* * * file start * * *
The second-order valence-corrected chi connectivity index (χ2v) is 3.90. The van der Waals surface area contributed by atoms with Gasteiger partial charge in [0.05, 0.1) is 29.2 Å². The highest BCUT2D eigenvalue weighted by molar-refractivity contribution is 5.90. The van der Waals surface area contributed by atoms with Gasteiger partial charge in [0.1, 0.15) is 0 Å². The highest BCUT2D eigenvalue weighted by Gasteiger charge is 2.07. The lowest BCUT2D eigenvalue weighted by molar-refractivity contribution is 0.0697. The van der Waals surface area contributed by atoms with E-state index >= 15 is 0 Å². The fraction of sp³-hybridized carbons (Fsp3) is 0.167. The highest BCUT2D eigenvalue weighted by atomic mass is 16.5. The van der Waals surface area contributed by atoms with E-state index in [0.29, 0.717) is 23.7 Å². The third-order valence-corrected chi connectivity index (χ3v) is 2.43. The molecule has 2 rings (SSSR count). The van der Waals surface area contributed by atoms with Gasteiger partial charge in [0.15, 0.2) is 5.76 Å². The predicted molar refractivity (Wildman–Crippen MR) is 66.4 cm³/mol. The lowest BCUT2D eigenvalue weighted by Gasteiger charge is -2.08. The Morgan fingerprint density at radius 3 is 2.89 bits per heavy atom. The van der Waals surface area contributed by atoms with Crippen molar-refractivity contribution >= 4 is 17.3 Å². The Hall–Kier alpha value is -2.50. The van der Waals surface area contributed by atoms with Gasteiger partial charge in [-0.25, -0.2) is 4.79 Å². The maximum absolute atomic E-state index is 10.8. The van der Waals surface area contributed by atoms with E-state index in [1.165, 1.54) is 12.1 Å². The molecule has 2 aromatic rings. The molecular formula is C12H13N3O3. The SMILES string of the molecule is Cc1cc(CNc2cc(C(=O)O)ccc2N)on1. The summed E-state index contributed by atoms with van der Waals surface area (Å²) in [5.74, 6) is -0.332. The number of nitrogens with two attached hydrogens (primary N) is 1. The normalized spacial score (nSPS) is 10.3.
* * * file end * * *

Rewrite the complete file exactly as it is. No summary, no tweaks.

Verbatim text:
The second-order valence-corrected chi connectivity index (χ2v) is 3.90. The van der Waals surface area contributed by atoms with Gasteiger partial charge in [0.05, 0.1) is 29.2 Å². The highest BCUT2D eigenvalue weighted by molar-refractivity contribution is 5.90. The van der Waals surface area contributed by atoms with Gasteiger partial charge in [0.1, 0.15) is 0 Å². The highest BCUT2D eigenvalue weighted by Gasteiger charge is 2.07. The lowest BCUT2D eigenvalue weighted by molar-refractivity contribution is 0.0697. The van der Waals surface area contributed by atoms with E-state index >= 15 is 0 Å². The fraction of sp³-hybridized carbons (Fsp3) is 0.167. The highest BCUT2D eigenvalue weighted by atomic mass is 16.5. The van der Waals surface area contributed by atoms with E-state index in [0.29, 0.717) is 23.7 Å². The third-order valence-corrected chi connectivity index (χ3v) is 2.43. The molecule has 2 rings (SSSR count). The van der Waals surface area contributed by atoms with Gasteiger partial charge in [0.15, 0.2) is 5.76 Å². The predicted molar refractivity (Wildman–Crippen MR) is 66.4 cm³/mol. The lowest BCUT2D eigenvalue weighted by Gasteiger charge is -2.08. The Morgan fingerprint density at radius 3 is 2.89 bits per heavy atom. The van der Waals surface area contributed by atoms with Crippen molar-refractivity contribution >= 4 is 17.3 Å². The Hall–Kier alpha value is -2.50. The van der Waals surface area contributed by atoms with Gasteiger partial charge in [-0.25, -0.2) is 4.79 Å². The maximum absolute atomic E-state index is 10.8. The van der Waals surface area contributed by atoms with E-state index in [1.165, 1.54) is 12.1 Å². The molecule has 2 aromatic rings. The molecular formula is C12H13N3O3. The SMILES string of the molecule is Cc1cc(CNc2cc(C(=O)O)ccc2N)on1. The summed E-state index contributed by atoms with van der Waals surface area (Å²) in [5.74, 6) is -0.332. The number of nitrogens with two attached hydrogens (primary N) is 1. The normalized spacial score (nSPS) is 10.3.